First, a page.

I’m sorry that it’s taken me so long to get to Part two of this story. I had a bit of a problem come up, Prostate Cancer. But everything is going okay now, after forty-four radiation treatments. I’ve been drained of energy but I’m on my way back to health. I felt I needed to explain the lack of posts before I got right back into the story. And away we go.
After the original build for Andre’s Confiserie Suisse, the Guild was flush with funds to begin the outfitting of our own shop. Our first problem was finding a space for our shop that could serve as a meeting place and a shop. That problem was answered when our sister organization, The Kansas City Woodturners’ Club, approached us with an offer to sublet a portion of their space. We would finally have our space to put our shop. And so it began.
Our Board of Officers and Directors got down to business. With the proceeds from our Andre’s project, a purchase was made of the first of our machinery for the shop. Thru our sponsor, Woodcraft, we purchased the following items from Steel City: a Cabinet Table Saw, an 18 inch Band Saw, an 8 inch jointer, and a Floor standing Drill Press. Steel City was brand new in the market and offered us some good deals. Those machines lasted us a good long while. Sadly, Steel city Tool Works went out of business March 31st, 2015. My Steel City cabinet saw is still going strong. But I digress.
After that purchase we picked up other tools here and there. Some were new, some weren’t. But the big thing was that other members started to put in their time to make the shop a success. Tool cabinets, outfeed tables, and the like were built. The whole shop began to come together. At this point we realized that we had to come up with rules for the shop and someone to watch over things during “Open Shop” times. So, a Safety Committee was formed to draft a safety policy that, despite some updates, still works today. And Shop Foremen were recruited to oversee those in the shop. This is a position I still hold today. The safety process became a standard and we were contacted by other guilds around the country for advice. Safety comes first, so we have always shared and will continue to.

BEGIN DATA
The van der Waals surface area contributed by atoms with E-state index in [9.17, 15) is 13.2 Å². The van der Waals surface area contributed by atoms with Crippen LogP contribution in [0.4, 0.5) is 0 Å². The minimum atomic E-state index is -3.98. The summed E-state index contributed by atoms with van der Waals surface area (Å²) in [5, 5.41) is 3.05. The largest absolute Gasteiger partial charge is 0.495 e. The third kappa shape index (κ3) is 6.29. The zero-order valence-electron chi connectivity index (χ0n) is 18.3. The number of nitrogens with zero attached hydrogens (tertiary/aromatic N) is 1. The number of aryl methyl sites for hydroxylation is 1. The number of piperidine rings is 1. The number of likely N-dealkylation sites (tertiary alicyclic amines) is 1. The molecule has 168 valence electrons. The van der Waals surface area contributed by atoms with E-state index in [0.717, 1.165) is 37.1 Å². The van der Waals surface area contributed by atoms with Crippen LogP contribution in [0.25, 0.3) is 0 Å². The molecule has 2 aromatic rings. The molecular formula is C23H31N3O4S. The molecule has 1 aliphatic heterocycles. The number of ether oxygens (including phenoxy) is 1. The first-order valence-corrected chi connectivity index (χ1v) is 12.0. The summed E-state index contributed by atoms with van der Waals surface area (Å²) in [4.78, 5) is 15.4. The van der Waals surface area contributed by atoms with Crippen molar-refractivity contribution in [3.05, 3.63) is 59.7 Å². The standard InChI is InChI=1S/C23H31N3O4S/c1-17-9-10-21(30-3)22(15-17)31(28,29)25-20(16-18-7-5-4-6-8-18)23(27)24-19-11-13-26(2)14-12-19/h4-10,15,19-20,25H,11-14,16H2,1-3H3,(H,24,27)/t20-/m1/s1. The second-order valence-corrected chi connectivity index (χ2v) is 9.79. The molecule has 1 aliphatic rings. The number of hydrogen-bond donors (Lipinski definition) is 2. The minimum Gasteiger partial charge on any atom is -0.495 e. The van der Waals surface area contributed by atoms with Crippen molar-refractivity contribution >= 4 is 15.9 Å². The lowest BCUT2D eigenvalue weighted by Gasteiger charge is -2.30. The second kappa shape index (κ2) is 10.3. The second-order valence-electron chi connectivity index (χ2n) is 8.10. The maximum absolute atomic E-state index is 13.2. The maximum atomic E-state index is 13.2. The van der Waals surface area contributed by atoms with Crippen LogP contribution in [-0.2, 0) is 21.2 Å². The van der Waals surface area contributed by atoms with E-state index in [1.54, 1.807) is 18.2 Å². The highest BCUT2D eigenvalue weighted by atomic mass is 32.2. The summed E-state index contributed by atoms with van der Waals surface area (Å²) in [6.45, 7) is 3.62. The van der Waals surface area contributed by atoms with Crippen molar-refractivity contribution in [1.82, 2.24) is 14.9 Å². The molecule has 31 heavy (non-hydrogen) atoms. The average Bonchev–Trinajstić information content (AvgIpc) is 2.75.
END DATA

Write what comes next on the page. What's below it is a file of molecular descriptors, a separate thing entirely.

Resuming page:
Once we had the shop up and running it was time to start bringing in the celebrity woodworkers to teach to our masses. The first was Kelly Mehler from the Kelly Mehler School of Woodworking in Berea, Kentucky. Kelly taught us how to build a Shaker side table and gave us a nice slideshow presentation about his work. Next came Mark Adams, who covered 8 different topics over a weekend. Ralph Quick, of Hannibal, Missouri, came in and gave us a lesson in Windsor Chairs. Then came Christopher Schwarz, then of Popular Woodworking, to share with us his knowledge of working with hand tools. The learning never seemed to stop.
It wasn’t all fun and games though. During our first year, in that location, we had a full-blown flood brought on by a burst pipe. Unfortunately, this resulted in the loss of mementoes from the early years of the Guild. A few were saved, but most were lost. The other big problem came when the Woodturners club lost their lease, which meant we lost ours, as well. This lead to a mad scramble to find a new home. With the tireless work of our Vice-President and Treasurer at the time, Cliff Bell and Jack Gregg, a new location was found. It is our current location at 3189 Mercier St Kansas City, Missouri. That is when the members of the Guild really shined the brightest. Ron Lomax and Bud Schenke, retired Electrical engineers, handled our wiring needs. Jim Bany, a construction project manager, handled the drywall and other assorted items. There were so many people helping out that I don’t think I could name them all if I tried. And believe me, I was right there with them all as this all took place in the middle of my two-year term as the Guild president. It was a time I don’t think I’ll ever forget.
But before we moved into the new shop we had one last event in the old shop, a memorial service for Vice- President Cliff Bell. Cliff had been the Energizer Bunny for the Guild all while fighting a cancer in his chest. Cliff was quite a negotiator and programmer. He could sell sun-tan lotion and Bermuda shorts to an Eskimo. Cliff was definitely an unique individual, but I can say with all certainty, he was my friend. He did so much for the Guild that we named our top annual award, The Clifford Bell Contributor of the Year. Sometime, in the future, I may take the time to dedicate a post just to him.
Anyway, that was all 7 years ago. The Guild has continued to grow as new people find us and become a part of our group of woodworkers. We’ve gone from the 85 members, when I joined, to over 700 now. The education continues as well as some outstanding furniture and other items being made. If you’re in Kansas City and need to hang with some great guys and gals and talk about woodworking, stop by. We meet the third Wednesday of every month. You’ll be glad you did. That’s all for now. I’ve got sawdust to make.